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This is why you don't run stock suspension...

Norm Peterson

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Well, I'm going to go back to the pic that many of you have seen before, this is the pole run at VIR a few years ago. Contrary to popular opinion, this car is dialed right in. squat, wedge, body roll and all, this car is using ALL of it's suspension and is launching off that corner.

Total roll stiffness does go to hell in a handbasket as soon as you lift the inside front and all you're left with is the rear suspension roll stiffness. But he has to be getting pretty good forward bite and as long as there's a net gain it's what you have to do regardless of what it looks like.


Norm
 

Norm Peterson

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I think you're absolutely right that the tone is "if it looks too much, it is too much" but I don't think that's true.
I'm putting "looks too much" squarely against the credibility of the person making that comment . . . or to the extent that there might be an agenda behind the comment. I suspect that fewer people actually identify the time element on their own.

If the tire isn't getting overloaded and you don't find yourself having to wait for delayed weight transfer, it's as stiff as it needs to be. Super stiff suspensions are really only needed because of aero and the massive loads they generate. On most tracks that aren't meticulously maintained and absent big aero, relatively softer is always better IMO.
Agreed. For sure in any dual-purpose car even though you're still likely to end up with a firmer setup than what most people would be comfortable with.


Just so you know, I used to do various forms of dynamic structural analysis back in the days when I had that thing called a day job. Always a time or frequency element involved. And I'm either fortunate for having a wife who's been more than tolerant about cars getting their suspensions stiffened. Either that, or I got it right by starting out really early in the program. One of her favorite cars was this one.
Pinto3.jpg



Norm
 
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Norm Peterson

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I really enjoy how discussions evolve on this forum. Whether or not I (or others) agree with other opinions, it's refreshing to see that people here seem to have arrived to their conclusions after doing some critical thinking instead of just reading something somewhere. I find this rare in online forums.

I completely agree that the impact of body roll and pitch is very exaggerated online... and I took advantage of that that with my post for views lol... sorry.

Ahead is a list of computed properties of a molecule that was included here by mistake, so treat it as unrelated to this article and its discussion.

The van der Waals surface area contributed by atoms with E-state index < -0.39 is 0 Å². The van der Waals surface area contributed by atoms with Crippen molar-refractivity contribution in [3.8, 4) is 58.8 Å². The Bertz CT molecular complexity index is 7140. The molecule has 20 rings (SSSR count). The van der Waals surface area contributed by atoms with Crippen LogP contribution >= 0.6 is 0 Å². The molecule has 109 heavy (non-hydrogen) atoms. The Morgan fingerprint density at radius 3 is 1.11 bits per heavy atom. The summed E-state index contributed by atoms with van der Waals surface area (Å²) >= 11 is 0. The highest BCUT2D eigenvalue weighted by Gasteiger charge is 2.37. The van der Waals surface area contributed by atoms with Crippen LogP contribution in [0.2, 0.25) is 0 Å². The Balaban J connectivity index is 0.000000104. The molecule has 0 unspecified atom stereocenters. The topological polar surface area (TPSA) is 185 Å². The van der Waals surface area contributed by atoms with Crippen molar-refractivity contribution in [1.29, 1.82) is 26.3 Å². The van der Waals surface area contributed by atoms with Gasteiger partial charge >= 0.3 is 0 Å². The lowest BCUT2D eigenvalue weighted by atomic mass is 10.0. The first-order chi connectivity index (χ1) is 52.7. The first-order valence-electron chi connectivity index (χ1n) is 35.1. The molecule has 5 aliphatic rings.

No need whatsoever for apology.


Norm
 

Grant 302

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Makes sense. Would probably make the best solution for me different from what would be best for domestic.
Probably, but maybe not. Like Rob pointed out about "I think you will find that the shocks are going to be key..." The basic setup could be the same for you both, just adjusted differently for the specific use or course.

I suspect that a 4.6 car is always going to be something of a "momentum car" compared to any Coyote-powered car.
Yes, but that relative to the course. I don't think of any Mustang or any V8 as being a momentum car regarding AutoX.

"Don't overdo" is exactly what I'm looking for. More as an anti-squat % target than "which hole combinations to not use".

Adjustment capability is that coarse only as long as one limits his thinking to using the adjustment locations provided with those brackets in their "out of the box" condition . . . or even with just another set of holes added.
Absolutely right. But putting a hole in the ear of the LCA axle side bracket really doesn't appeal to me. The stock parts, not the bolt ons. The chassis side UCA just doesn't have a lot of space to work with.

Total roll stiffness does go to hell in a handbasket as soon as you lift the inside front and all you're left with is the rear suspension roll stiffness.
Depends. If the actual roll rates 'match' for given conditions... they both come up.

I'm putting "looks too much" squarely against the credibility of the person making that comment . . . or to the extent that there might be an agenda behind the comment. I suspect that fewer people actually identify the time element on their own.
Agenda is one aspect...

Identifying is one thing, but understanding is really difficult for most.

This video from Engineering Explained is about spring rates...but (IIRC) he completely ignores damping here:
What's The Best Suspension - Soft or Stiff Springs?

I suppose one problem is many who watch such videos think they understand what's presented and that the conclusions must be true.

Just so you know, I used to do various forms of dynamic structural analysis back in the days when I had that thing called a day job. Always a time or frequency element involved.
Triple Friction Pendulum Seismic Isolation- Makes the dynamics of a race car suspension seem simple, right? ;)
 

Norm Peterson

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Thanks, Grant.
Probably, but maybe not. Like Rob pointed out about "I think you will find that the shocks are going to be key..." The basic setup could be the same for you both, just adjusted differently for the specific use or course.
Domestic's (OP) car has something like a hundred more ft*lbs available than I expect to ever have in mine, and is running at least as much axle gear as the 3.73's I'm about to be working with. I'm sure I could run the same geometry and stiffnesses as the more powerful car, but my question is whether there'd be any advantage in doing so. I have this vague feeling that running more 'anti' than necessary might not be the way to take a dual-purpose car.